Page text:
Some of the many Greenlandic children living in out-of-home care across the country are not thriving, according to a new Phd dissertation.
By Laura Philbert, Polarfronten
Every year, more than four times as many children in Greenland are placed in out-of-home care and in residential institutions than Denmark. But according to Bonnie Jensen, assistant professor at Illisimatusarfik – the University of Greenland, we lack real knowledge about what the children actually think about living in these institutions. In connection with her PhD dissertation, she has spoken to 38 children across the country. The conversations show that some children live in what she calls a constant state of insecurity. Bonnie Jensen, who has worked with vulnerable children and young people throughout her entire working life and has been responsible for all children’s out-of-home care in Greenland, says:
“One of the things that has made the biggest impression is how little the children know about their own lives. Many of them don’t know why they are placed or how long they can be allowed to stay where they are. Some of them are afraid that someone may come in half an hour, tomorrow or next week and say that they have to move to another place. Imagine having to live with that uncertainty.”
She explains that about half of the children she has spoken to are not happy living where they live.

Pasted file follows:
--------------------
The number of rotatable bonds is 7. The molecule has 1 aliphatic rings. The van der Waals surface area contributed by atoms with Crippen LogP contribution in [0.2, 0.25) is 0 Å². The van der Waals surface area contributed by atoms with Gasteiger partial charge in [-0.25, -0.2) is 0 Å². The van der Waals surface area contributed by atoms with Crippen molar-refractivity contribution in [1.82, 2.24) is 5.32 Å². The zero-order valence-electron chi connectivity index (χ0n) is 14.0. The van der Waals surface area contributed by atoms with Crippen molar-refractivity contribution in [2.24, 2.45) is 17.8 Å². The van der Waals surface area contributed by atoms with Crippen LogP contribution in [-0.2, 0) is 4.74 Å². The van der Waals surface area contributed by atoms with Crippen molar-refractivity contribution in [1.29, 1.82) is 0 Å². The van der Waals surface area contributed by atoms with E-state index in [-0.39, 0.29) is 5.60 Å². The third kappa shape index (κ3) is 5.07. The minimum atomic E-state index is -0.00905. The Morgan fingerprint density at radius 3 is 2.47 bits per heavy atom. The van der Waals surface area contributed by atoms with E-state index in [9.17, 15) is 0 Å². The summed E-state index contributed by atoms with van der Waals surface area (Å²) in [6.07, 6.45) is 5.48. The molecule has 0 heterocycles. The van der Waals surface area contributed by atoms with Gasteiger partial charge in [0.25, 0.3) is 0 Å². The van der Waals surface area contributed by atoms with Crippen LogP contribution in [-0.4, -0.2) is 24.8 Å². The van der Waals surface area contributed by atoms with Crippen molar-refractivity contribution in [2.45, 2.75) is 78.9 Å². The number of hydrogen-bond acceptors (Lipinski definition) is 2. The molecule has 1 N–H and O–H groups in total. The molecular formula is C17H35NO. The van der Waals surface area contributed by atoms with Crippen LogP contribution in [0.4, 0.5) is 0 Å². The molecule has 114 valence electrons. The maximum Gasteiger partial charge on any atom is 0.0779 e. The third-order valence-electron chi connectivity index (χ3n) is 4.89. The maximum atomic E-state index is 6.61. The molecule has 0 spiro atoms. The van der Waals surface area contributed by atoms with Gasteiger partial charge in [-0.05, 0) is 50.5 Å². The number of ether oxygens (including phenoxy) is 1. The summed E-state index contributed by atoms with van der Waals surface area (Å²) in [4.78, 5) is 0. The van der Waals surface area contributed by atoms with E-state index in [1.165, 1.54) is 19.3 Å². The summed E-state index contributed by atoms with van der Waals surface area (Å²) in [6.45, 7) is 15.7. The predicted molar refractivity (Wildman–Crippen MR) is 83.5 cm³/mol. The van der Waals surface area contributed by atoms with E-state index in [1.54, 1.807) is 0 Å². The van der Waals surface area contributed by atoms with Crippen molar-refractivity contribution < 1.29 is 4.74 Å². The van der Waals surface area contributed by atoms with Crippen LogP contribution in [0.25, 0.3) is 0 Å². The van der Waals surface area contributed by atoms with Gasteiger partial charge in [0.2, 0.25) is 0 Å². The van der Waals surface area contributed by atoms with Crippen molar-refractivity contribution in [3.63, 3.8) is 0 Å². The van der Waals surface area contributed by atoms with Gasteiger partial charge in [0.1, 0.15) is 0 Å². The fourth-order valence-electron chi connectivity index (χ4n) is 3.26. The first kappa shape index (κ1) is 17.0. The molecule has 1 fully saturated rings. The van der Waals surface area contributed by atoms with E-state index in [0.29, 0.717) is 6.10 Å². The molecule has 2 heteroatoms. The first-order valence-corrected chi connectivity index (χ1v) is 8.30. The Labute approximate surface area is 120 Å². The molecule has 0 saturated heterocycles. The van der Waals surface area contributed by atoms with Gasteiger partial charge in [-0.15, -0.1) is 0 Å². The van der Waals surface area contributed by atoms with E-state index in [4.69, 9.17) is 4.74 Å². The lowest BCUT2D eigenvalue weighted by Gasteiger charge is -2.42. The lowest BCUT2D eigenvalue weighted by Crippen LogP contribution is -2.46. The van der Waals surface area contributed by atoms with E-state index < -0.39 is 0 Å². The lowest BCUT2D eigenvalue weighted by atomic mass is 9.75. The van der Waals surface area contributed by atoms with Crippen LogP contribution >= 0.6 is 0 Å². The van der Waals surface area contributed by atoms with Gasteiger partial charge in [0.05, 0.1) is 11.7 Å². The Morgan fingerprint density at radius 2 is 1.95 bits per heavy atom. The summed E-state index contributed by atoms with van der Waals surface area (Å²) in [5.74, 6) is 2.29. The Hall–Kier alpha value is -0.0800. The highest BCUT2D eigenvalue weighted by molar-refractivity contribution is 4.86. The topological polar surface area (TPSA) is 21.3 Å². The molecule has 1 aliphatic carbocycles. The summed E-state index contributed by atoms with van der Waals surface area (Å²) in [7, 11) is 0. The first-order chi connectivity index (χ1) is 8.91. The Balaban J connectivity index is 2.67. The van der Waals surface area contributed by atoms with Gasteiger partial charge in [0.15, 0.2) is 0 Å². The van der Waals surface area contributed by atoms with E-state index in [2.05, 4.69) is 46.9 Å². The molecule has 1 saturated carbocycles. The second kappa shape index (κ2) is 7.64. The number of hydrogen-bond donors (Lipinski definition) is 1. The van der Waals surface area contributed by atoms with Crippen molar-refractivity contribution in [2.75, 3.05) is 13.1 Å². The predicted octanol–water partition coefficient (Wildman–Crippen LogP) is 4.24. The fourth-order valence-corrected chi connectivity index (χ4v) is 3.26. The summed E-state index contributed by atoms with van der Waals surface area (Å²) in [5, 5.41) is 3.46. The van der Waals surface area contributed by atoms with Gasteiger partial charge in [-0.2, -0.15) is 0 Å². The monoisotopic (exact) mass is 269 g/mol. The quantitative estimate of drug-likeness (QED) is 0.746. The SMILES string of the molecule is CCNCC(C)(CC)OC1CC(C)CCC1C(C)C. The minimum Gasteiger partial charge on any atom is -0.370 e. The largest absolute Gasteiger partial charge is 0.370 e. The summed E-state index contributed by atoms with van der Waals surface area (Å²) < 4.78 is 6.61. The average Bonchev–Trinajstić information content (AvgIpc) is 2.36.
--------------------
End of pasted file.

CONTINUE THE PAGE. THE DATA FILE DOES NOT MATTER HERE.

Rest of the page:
“We place children to make them feel better than they did where they were before. That’s the starting point. And how can we make sure the place they live is better than the one they came from? Only by asking the children if they feel well where they live,” recommends Bonnie Jensen.
Her primary criticism is that the initiatives already in place to help the children are failing because they are based on how the adults think the children are doing. “We lack basic knowledge about the area, and we lack better insights into how children feel about being placed. The more you know, the easier it is to find solutions,” she says.
Want closer ties to adults
Based on her conversations with the 38 children, she points out that an important task lies ahead in relation to the pedagogical work. Many of the children say that they miss having closer ties to the adults in the out-of-home cares.
“The children want more ’good adults’. According to the children, good adults are those who have time to go for a walk, time to listen and just be there for them, and who doesn’t scold too much. Just like all other children,” says Bonnie Jensen.
But if the children are to feel safe enough to form good relationships with the adults, they need to overcome the insecurity that many of them live with.
“The pedagogical work at residential institutions is based on relationships, and it’s extremely difficult to establish a relationship with someone, if you don’t know if you, or they, are going to be there tomorrow.”
In Bonnie Jensen’s conversations, it turned out that the places where the children were happy to live came down to where they had good relationships with the adults. And where the children were not happy to live, it owed to a lack of family and lack of relationships with the adults.
“It goes hand in hand, because if you are in a place where you’re really happy for the adults, then the longing for your mother is perhaps easier to bear,” says Bonnie Jensen.